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Cambridge NERC Doctoral Training Partnerships

Graduate Research Opportunities
Brief summary: 
Large explosive volcanic eruptions cause substantial perturbation to ecosystems through tephra fall, but the effects and mechanisms are poorly understood, particularly for systems already stressed by anthropogenic factors.
Importance of the area of research concerned: 
Large explosive volcanic eruptions cause substantial perturbation to landscapes and ecosystems. Ash may kill or damage vegetation by burial and acid leaching. Persistent degassing from volcanoes may acidify soils and groundwaters and cause dry deposition of heavy metals onto the surfaces of plants. However, over millenia the effects of eruptions have been transient: volcanoes provide new substrate, nutrients and opportunities for life to evolve, diversify and repopulate via succession and rapid speciation, particularly in isolated environments such as islands. Over recent decades however, with the anthropogenic pressures of climate change, invasive species, habitat loss and other stresses, this balance has shifted. Volcanic eruptions, particularly those that occur on small islands or isolated habitats, now have far greater potential to cause more long-lasting damage, with slow or non-existent recovery, which has important consequences for conservation planning. A knowledge gap exists in understanding the rates and mechanisms by which eruptions may cause environmental and ecological impacts on plant dynamics and insect populations, which have severe consequences for macrofauna.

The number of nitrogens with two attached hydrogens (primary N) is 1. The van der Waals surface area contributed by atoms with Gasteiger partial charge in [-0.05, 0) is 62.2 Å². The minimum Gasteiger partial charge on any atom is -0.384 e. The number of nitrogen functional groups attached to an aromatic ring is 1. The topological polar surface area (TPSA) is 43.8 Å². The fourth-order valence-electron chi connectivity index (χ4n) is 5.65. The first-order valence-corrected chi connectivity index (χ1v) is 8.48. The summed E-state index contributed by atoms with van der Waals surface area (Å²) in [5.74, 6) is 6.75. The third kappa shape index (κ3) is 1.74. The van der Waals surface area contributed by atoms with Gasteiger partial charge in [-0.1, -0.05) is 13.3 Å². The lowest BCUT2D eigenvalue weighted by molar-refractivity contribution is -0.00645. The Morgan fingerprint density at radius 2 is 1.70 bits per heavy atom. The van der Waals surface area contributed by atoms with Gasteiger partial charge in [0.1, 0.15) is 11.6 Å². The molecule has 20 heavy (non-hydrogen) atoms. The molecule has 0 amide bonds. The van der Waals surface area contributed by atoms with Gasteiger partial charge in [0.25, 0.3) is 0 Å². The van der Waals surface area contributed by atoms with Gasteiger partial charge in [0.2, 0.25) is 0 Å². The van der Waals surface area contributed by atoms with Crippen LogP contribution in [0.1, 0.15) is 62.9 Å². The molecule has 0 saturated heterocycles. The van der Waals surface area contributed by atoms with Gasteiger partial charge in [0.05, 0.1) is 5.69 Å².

Project summary : 
This project aims to quantify and describe the mechanisms by which tephra fall and persistent volcanic gas and aerosol plumes impact vegetation and insect life in complex and diverse forests impacted by volcanic eruptions. The results of the study will be used to inform conservation planning for isolated habitats at risk of volcanic eruptions. The results of the study will also have implications for other multi-hazard scenarios whereby multiple natural hazards impact ecosystems stressed by anthropogenic factors.
What will the student do?: 
The student will use a combination of satellite-based data and fieldwork to quantify the impacts of tephra fall and volcanic gas on vegetation and the longevity of these effects, using a case study approach. Case studies will be opportunistic but likely to include work on a volcano known for its persistent activity e.g. Poas or Turrialba, Costa Rica, and any large explosive eruptions that occur in suitable locations (e.g. Patagonia, Indonesia, Lesser Antilles, C. America) in years 1 and 2 of the project. Tephra will be characterised spatially in terms of thickness, grain size, composition and analysed for adsorbed chemical species. Satellite-based studies in the IR and visible wavelengths (e.g. Landsat-7 ETM+, Terra Aster) will be used to quantify the impact on vegetation, accompanied by on-the-ground sampling and measurements. The observations will be used to assess the mechanisms of eruption impacts on vegetation dynamics and the implications for conservation planning in critical areas.
References - references should provide further reading about the project: 
Dale VH, Delgado-Acevedo J, MacMahon J, Ernst GG. Effects of modern volcanic eruptions on vegetation. Volcanoes and the Environment. 2005 Oct 6:227-49.
Ayris PM, Delmelle P. The immediate environmental effects of tephra emission. Bulletin of volcanology. 2012 Nov;74:1905-36.
Dalsgaard B, Hilton GM, Gray GA, Aymer L, Boatswain J, Daley J, Fenton C, Martin J, Martin L, Murrain P, Arendt WJ. Impacts of a volcanic eruption on the forest bird community of Montserrat, Lesser Antilles. Ibis. 2007 Apr;149(2):298-312.
You can find out about applying for this project on the Department of Earth Sciences page.